College lecturer Mr Rees, an only child, lived with his parents in the house in Bede Road, Chadwell Heath, north-east London. His father Ernest died at the age of 76 in 1988 and his mother Gwendoline, 84, followed in 1999.
Mr Rees, who was unmarried, stayed in the house until his death in April 2012, when he was 72.
The homes of those who die intestate, like Mr Rees, pass into the hands of the Treasury Solicitor’s department. Known as ‘bona vacantia’ – Latin for ‘ownerless property’ – they are advertised on the department’s website, which is updated weekly, making it easy for squatters to find them and move in. If no one claims them they revert to state ownership and are sold.A sad tale, and a reminder to make a will, even if just to your favourite charity – why should the government profit from your lack of preparedness?
But it turns out there are worse things lurking than the government…
Two months ago, Miss Lauretta descended on Bede Road, where she asked a 14-year-old girl if the house was unoccupied. The following evening she returned with a locksmith who changed the front door locks.
Neighbours asked under whose authority she was acting after she apparently told the locksmith that she was a ‘solicitor’. She gave them a sheet of paper which quoted snippets from the Treasury Solicitor’s website about ‘bona vacantia’ properties.
She wrote on the paper: ‘I would rather see an empty house brought back into productive use than left to rot without even any insurance.’ She said she would soon be moving paying tenants into the house, with rents being paid to her.
Miss Lauretta told neighbours that she had ‘lots of other bona vacantia’ properties and one said: ‘She was so brazen. We asked her if she was a relative and all she would say was, “No, but I am legal. I am doing you a huge favour by putting tenants into the house”.’Right, and the rent you get will go straight to the Treasury, minus your administrative fee, I suppose?
After she left the shocked neighbours contacted their MP, Michael Gapes, and the Treasury Solicitor’s department. Mr Gapes, Labour member for Ilford South, got in touch with police, and the Treasury Solicitor’s department employed another locksmith to change the new locks.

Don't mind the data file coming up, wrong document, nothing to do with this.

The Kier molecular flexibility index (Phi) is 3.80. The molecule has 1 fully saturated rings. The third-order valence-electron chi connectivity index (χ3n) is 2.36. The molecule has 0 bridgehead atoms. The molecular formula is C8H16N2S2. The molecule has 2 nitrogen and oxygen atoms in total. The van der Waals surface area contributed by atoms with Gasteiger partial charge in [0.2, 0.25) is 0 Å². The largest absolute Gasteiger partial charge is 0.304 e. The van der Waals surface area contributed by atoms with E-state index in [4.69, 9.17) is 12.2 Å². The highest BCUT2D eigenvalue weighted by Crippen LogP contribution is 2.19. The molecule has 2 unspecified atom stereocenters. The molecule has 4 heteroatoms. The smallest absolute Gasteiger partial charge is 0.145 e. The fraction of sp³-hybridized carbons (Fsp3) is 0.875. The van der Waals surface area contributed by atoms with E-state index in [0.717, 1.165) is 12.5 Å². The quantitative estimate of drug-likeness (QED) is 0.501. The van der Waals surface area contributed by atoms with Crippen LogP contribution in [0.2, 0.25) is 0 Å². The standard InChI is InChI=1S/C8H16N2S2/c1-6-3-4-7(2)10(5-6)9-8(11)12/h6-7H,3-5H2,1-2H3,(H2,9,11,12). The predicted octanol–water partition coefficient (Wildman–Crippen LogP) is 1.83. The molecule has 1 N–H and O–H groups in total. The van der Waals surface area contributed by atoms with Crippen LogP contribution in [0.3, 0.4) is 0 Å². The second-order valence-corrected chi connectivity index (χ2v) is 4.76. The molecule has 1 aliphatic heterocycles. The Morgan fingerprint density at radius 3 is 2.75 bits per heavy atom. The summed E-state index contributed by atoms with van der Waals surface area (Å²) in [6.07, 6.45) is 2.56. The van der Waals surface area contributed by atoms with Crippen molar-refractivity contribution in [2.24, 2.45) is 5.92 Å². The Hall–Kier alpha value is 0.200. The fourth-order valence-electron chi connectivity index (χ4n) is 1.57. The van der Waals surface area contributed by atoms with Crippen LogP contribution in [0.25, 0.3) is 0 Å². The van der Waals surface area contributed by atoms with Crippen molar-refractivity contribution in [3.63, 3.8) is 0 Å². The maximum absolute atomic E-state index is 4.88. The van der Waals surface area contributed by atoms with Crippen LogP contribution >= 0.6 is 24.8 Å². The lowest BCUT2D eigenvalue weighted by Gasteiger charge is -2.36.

Miss Lauretta, who runs three companies – Pridwen Properties Limited, Nander House Limited and Morgelay Limited – lives in Shoeburyness, near Southend-on-Sea, Essex.
When approached by the Daily Mail she said: ‘I am not prepared to discuss anything with you. What I do is my business.’Well, now everyone knows what your ‘business’ is, and more importantly, what your name is, let’s see just how well you do, eh?
Solicitor Richard Grosberg, former chairman of the Law Society’s Probate section, said: ‘Whatever this lady says it appears that she tried to steal a house rather like someone might try and steal a car.
‘While trespass is a civil matter I would have thought by breaking and entering into this property she has broken the criminal law. Impersonating a solicitor is also a criminal matter.’Don’t even bother expecting a response from the police.
A Scotland Yard spokesman said: ‘Officers assessed the information available and no criminal offence was apparent.’Didn't look very hard, did you?
A spokesman for the Treasury Solicitor said: ‘The property was very quickly secured and it was made clear to the person who attempted to take possession of it what the consequences of their actions could be.
‘Therefore, no formal civil or criminal action needed to be taken, but this will not always be the case.’Let’s hope not.
And the name rang a bell, but I couldn't recall just why, and so resorted to Google.
And that’s when the penny finally dropped.
But can it be the same person? If so, the brazen chutzpah of forever whinging to the local newspaper about the decline of the area she herself lives in puts a rather sour cherry on top of an already mouldy cake, doesn't it?